The Royal Wedding between Prince Harry and Meghan Markle that took place on May 19, 2018 was live streaming and keeping their viewers with tears in their eyes. Knowing that Prince Harry was one of the most desired bachelors in the world, IKEA wanted to remind their customers that their Harry is still available in their shop.
While it wasn’t the real deal, the chair Harry brought a smile on the teary eyes of the women who were still hoping to marry Prince Harry. In their post, IKEA wrote “ Don’t worry, HARRY is still available.” They also posted a photo of the chair so there won’t be any confusions.
IKEA did not stop at this ad. They also prepared another one that also related to the Royal Wedding. This time they made the ad for their food container Pruta, mentioning that you need a space to place the leftover cake from 600 guests.
3. Netflix and chill with whoever you want
The political scene is another area where events tend to reach viral status on social media. This is why real-time marketing fits right in when a political event takes place. We all know that politicians love to get new bills accepted. However, in Romania in October 2018, they organized a referendum to define the marriage between two spouses into marriage between a man and a woman exclusively.
Netflix was one of the companies that took advantage of this opportunity. Their post stated “Do it with whoever you want – Binging”, thus managing to include what their audience does on their platform (binge-watching) as well as their position in this matter. However, when you represent a small brand, you need to be very careful with bold statements. They can come back just like a boomerang to ruin the public image of the company and to alienate most of your users.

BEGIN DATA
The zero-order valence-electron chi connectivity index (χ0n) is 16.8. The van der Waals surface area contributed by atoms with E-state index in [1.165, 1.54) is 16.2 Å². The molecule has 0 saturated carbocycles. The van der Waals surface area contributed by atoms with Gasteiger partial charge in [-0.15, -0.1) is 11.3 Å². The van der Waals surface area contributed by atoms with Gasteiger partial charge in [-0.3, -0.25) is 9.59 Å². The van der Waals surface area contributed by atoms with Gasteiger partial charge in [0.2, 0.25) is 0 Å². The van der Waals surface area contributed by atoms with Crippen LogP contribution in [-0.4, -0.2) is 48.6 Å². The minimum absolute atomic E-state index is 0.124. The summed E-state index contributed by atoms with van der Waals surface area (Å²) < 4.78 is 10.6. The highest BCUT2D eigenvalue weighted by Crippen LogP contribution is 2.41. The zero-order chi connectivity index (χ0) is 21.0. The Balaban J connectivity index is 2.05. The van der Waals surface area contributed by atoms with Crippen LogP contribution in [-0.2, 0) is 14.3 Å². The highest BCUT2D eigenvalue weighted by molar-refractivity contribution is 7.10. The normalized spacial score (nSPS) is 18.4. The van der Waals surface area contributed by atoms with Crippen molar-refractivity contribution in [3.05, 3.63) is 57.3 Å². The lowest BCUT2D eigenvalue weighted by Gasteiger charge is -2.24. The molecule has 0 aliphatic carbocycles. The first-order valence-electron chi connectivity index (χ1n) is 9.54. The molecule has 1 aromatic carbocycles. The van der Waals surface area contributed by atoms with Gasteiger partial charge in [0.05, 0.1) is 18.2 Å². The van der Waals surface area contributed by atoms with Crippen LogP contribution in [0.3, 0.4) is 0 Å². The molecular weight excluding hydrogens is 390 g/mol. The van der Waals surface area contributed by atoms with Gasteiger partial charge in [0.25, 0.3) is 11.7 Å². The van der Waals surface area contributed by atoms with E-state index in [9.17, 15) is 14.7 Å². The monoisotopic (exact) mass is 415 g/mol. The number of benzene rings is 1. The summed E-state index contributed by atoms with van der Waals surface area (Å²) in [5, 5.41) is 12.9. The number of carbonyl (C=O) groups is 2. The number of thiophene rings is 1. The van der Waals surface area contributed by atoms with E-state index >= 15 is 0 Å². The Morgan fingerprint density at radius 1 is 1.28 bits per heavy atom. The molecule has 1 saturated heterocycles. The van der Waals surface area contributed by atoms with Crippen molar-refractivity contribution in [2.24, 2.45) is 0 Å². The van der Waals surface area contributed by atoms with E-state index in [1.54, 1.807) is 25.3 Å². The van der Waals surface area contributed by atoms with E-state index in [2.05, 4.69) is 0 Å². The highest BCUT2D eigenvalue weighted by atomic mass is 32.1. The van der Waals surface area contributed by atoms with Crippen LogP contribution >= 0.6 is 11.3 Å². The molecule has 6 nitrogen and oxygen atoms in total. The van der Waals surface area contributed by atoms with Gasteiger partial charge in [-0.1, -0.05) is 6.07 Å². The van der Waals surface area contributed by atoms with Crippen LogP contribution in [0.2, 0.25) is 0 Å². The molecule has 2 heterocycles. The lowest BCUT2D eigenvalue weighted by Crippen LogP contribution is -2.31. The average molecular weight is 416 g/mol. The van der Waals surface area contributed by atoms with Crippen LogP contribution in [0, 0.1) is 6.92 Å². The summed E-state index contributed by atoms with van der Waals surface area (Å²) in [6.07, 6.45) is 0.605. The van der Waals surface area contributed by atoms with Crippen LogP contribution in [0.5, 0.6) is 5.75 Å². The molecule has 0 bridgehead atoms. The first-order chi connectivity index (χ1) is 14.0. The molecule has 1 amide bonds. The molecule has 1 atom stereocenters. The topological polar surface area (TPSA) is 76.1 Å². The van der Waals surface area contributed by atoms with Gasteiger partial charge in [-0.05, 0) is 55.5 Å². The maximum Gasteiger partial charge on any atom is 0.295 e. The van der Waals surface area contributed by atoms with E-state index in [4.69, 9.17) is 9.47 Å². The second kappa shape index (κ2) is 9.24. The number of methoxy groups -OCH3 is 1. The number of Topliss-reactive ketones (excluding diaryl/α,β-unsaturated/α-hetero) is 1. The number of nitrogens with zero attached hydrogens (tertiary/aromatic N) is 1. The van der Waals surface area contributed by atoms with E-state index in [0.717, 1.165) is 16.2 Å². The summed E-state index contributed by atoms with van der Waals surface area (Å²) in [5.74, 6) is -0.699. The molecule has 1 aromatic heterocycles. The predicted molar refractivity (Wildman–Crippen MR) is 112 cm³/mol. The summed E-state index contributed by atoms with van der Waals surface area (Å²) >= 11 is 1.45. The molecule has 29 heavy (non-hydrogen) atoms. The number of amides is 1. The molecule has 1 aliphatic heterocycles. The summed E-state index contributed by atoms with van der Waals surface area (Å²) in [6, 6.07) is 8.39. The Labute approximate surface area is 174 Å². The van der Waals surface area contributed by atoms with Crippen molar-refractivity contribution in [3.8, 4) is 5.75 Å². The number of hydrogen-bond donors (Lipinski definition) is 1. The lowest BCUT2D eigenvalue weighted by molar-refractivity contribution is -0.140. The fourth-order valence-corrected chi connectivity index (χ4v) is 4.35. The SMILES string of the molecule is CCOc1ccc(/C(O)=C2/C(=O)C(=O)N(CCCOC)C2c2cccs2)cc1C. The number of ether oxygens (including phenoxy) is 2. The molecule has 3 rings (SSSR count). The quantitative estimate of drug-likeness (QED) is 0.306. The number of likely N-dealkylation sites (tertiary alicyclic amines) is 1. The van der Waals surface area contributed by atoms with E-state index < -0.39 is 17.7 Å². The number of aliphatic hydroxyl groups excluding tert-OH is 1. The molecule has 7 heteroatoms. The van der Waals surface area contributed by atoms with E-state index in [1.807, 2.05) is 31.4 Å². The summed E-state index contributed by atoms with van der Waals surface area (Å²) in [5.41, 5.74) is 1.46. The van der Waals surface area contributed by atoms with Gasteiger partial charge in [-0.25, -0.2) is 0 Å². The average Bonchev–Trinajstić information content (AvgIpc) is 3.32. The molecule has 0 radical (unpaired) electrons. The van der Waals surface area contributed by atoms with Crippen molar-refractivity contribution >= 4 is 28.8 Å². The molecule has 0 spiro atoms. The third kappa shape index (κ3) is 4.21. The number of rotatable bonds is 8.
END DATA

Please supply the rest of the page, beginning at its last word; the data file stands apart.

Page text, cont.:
4. ASOS – Own your mistakes
Real-time marketing doesn’t only revolve around events, the political scene, or Royal Weddings. ASOS shows us that even big brands can have typos. On March 2018, ASOS released 17,000 bags that had a typo on the front. Instead of overlooking the problem and waiting for their users to get over it, they owned their mistake in a funny and witty post.
They shared a photo of their “faulty” bag and they named the whole batch a limited edition. By doing this, they customers praised the brand for their honesty.
5. Keep your enemy (or competition) closer
Another great example of real-time marketing comes from two rivals that reunited for a special occasion. McDonald’s and KFC are well-known “enemies”. However, on December 1st, 2018 (Romania’s National Day) they launched a marketing campaign together.
KFC posted a photo with their chicken bucket and two portions of fries from McDonald’s, while McDonald’s posted a photo of their fries and the famous garlic sauce from KFC. Both brands mentioned that this day is a day where all should be united.
Real-time marketing is not only about linking your brand to an important event, showing your position in a political dispute or owning your mistakes. This marketing strategy is a new way to create a bond with your customers by making them relate to your brand voice.
There are many other ways you can do real-time marketing, especially if you represent a smaller brand:
- Reacting to comments on social media, even if they are negative
- Showing that you integrated your customers feedback
- Offering a personalized product to a loyal customer
- Communicating in real-time, every day, every hour
We hope these examples helped you get an idea of how you could implement real-time marketing in your communication strategy. Now that you’ve seen how it’s done, it’s time to start planning your real-time marketing posts for your brand!